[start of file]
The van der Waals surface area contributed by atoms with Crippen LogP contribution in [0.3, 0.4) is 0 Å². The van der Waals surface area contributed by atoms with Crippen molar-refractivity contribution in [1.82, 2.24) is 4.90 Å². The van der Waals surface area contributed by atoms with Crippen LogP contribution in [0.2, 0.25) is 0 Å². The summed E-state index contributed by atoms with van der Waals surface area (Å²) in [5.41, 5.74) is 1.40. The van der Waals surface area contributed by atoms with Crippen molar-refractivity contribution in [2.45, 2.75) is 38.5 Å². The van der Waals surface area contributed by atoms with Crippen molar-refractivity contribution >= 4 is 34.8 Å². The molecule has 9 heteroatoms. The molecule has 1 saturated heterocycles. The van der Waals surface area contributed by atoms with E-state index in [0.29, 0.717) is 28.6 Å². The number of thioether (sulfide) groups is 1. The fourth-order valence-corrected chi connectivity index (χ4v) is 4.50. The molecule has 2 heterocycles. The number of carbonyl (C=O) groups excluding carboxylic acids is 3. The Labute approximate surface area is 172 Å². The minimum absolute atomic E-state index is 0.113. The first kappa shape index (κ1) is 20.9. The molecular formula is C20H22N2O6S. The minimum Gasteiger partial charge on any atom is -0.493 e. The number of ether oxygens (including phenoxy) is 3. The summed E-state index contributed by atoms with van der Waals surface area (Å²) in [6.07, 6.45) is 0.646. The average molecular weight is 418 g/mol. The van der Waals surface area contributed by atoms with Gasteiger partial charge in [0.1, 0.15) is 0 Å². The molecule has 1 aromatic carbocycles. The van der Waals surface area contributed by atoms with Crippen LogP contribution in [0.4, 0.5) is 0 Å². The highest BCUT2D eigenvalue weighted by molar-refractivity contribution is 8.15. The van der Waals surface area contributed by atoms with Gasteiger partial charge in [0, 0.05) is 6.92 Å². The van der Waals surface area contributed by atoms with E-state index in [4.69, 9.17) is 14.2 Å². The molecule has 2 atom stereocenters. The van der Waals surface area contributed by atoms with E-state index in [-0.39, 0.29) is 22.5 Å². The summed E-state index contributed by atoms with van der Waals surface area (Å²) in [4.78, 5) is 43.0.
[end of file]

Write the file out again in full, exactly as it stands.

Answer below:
The van der Waals surface area contributed by atoms with Crippen LogP contribution in [0.3, 0.4) is 0 Å². The van der Waals surface area contributed by atoms with Crippen molar-refractivity contribution in [1.82, 2.24) is 4.90 Å². The van der Waals surface area contributed by atoms with Crippen LogP contribution in [0.2, 0.25) is 0 Å². The summed E-state index contributed by atoms with van der Waals surface area (Å²) in [5.41, 5.74) is 1.40. The van der Waals surface area contributed by atoms with Crippen molar-refractivity contribution in [2.45, 2.75) is 38.5 Å². The van der Waals surface area contributed by atoms with Crippen molar-refractivity contribution >= 4 is 34.8 Å². The molecule has 9 heteroatoms. The molecule has 1 saturated heterocycles. The van der Waals surface area contributed by atoms with E-state index in [0.29, 0.717) is 28.6 Å². The number of thioether (sulfide) groups is 1. The fourth-order valence-corrected chi connectivity index (χ4v) is 4.50. The molecule has 2 heterocycles. The number of carbonyl (C=O) groups excluding carboxylic acids is 3. The Labute approximate surface area is 172 Å². The minimum absolute atomic E-state index is 0.113. The first kappa shape index (κ1) is 20.9. The molecular formula is C20H22N2O6S. The minimum Gasteiger partial charge on any atom is -0.493 e. The number of ether oxygens (including phenoxy) is 3. The summed E-state index contributed by atoms with van der Waals surface area (Å²) in [6.07, 6.45) is 0.646. The average molecular weight is 418 g/mol. The van der Waals surface area contributed by atoms with Gasteiger partial charge in [0.1, 0.15) is 0 Å². The molecule has 1 aromatic carbocycles. The van der Waals surface area contributed by atoms with Crippen LogP contribution in [0.4, 0.5) is 0 Å². The highest BCUT2D eigenvalue weighted by molar-refractivity contribution is 8.15. The van der Waals surface area contributed by atoms with Gasteiger partial charge in [0, 0.05) is 6.92 Å². The van der Waals surface area contributed by atoms with E-state index in [4.69, 9.17) is 14.2 Å². The molecule has 2 atom stereocenters. The van der Waals surface area contributed by atoms with E-state index in [-0.39, 0.29) is 22.5 Å². The summed E-state index contributed by atoms with van der Waals surface area (Å²) in [4.78, 5) is 43.0.